How many people does it take to compose a tweet? That depends who it’s for. At Farringdon social media agency We Are Social, 15 writers and editors work with account managers, researchers and strategists to create tweets for clients including Heinz and Evian. Each day starts with a ‘newsroom’. The morning headlines are discussed and talking points chosen. Then the writers pen engaging updates. These of-the-moment posts supplement others planned up to a month in advance. ‘The researchers compile profiles of each client’s customer; we find the correct tone of voice,’ explains writer Charlotte Miller, 23. Starting salaries in the sector are around £19,000, with managers earning around £35,000. It’s not just brands hiring ghost tweeters. Pilar Nalwimba, a 27-year-old former marketing coordinator, runs My Social Media PA, which she founded in June 2012, from a shared office in Croydon. She’s paid by musicians and DJs, as well as local businesses and entrepreneurs, to tweet on their behalf, charging £10 to £25 per hour. She sends a minimum of three to five tweets a day, as well as working on blog updates and social media strategy, among other things. The keys to a winning ghost tweet? Authenticity — ‘You need to speak the client’s language,’ says Nalwimba — and discretion. ‘People don’t necessarily want others knowing that they don’t write their own tweets.’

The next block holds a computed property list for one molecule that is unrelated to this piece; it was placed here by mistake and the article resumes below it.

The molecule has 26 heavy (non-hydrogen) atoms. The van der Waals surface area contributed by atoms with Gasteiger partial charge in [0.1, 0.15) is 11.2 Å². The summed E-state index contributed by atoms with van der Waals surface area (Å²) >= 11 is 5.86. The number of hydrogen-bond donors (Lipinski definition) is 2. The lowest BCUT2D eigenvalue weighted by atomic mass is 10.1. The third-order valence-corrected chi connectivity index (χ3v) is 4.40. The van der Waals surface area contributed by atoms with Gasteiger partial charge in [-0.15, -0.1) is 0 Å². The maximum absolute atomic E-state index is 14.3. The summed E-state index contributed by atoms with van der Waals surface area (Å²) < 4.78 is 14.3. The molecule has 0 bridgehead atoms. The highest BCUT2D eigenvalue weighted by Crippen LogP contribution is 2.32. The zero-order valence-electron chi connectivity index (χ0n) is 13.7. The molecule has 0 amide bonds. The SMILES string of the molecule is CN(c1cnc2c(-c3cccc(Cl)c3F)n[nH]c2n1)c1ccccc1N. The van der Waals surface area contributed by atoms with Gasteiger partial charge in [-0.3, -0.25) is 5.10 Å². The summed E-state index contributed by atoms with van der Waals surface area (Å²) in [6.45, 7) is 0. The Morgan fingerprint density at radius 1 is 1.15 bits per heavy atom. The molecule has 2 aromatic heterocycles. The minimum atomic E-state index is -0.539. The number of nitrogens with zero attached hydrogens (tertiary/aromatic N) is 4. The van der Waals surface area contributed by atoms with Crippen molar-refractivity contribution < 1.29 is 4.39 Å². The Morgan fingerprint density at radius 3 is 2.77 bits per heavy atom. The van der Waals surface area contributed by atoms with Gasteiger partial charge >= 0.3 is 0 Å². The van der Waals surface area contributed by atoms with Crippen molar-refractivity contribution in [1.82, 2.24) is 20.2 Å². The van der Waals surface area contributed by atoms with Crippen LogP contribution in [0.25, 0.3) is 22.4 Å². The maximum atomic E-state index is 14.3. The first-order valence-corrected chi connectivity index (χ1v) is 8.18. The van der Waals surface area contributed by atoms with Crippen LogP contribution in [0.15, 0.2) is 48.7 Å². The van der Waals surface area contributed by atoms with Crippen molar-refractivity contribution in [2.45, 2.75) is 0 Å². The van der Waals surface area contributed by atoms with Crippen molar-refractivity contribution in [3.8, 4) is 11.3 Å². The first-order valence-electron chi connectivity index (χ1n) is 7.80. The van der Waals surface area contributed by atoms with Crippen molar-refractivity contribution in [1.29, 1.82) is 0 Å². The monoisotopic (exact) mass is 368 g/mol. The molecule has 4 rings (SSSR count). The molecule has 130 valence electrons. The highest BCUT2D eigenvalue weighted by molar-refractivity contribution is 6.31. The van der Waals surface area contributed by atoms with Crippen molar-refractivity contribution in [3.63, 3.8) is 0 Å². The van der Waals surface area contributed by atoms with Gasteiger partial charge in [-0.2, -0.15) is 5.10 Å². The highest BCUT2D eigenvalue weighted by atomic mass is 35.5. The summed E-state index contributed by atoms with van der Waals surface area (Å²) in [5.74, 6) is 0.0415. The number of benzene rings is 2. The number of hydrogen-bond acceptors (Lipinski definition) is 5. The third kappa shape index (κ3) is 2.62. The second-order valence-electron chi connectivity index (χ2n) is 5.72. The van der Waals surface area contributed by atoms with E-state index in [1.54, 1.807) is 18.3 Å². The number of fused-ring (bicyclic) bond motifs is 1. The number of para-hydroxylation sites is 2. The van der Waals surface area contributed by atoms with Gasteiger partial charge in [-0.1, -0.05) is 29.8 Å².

Social Media Censor
Rihanna and Scout Willis had their accounts suspended earlier this year after falling foul of Instagram’s no-nudity rules. But who decides what goes and what doesn’t? Instagram and Facebook combine in-house moderation with work done by contractors in Europe and Asia. At Tumblr, trust and safety manager Nicole Blumenfeld, a former lawyer, heads a team of 11. They’re alerted to problematic photos by users and make decisions according to the site’s ‘community guidelines’. ‘We usually allow nudity, but if your private photos are posted by someone else, we’d take those down.’ Posts promoting self-harm and copyright infringement are other no-gos. ‘You see things that aren’t pretty,’ says Blumenfeld.
Ever noticed a rude comment on a forum that suddenly disappears? That will be the site’s troll hunters — sorry, moderators — at work. ‘We review content, reacting according to the site rules,’ explains Kelda Wallis of Tempero, which moderates for the BBC, The New York Times and ChildLine among others. ‘On news sites, we might look for defamation or contempt of court; on children’s forums we make sure no one’s bullying or giving away personal details, and keep a close eye out for grooming.’ Repeat offenders may be blocked, though some are persistent: ‘I had a troll on one forum, we’d block him and he’d come back with a new username.’ The Clerkenwell-based company has more than 100 moderators, who mainly work from home. Most are full-time, but some actors and writers use it to supplement their income. Average rates are £10 to £12 per hour.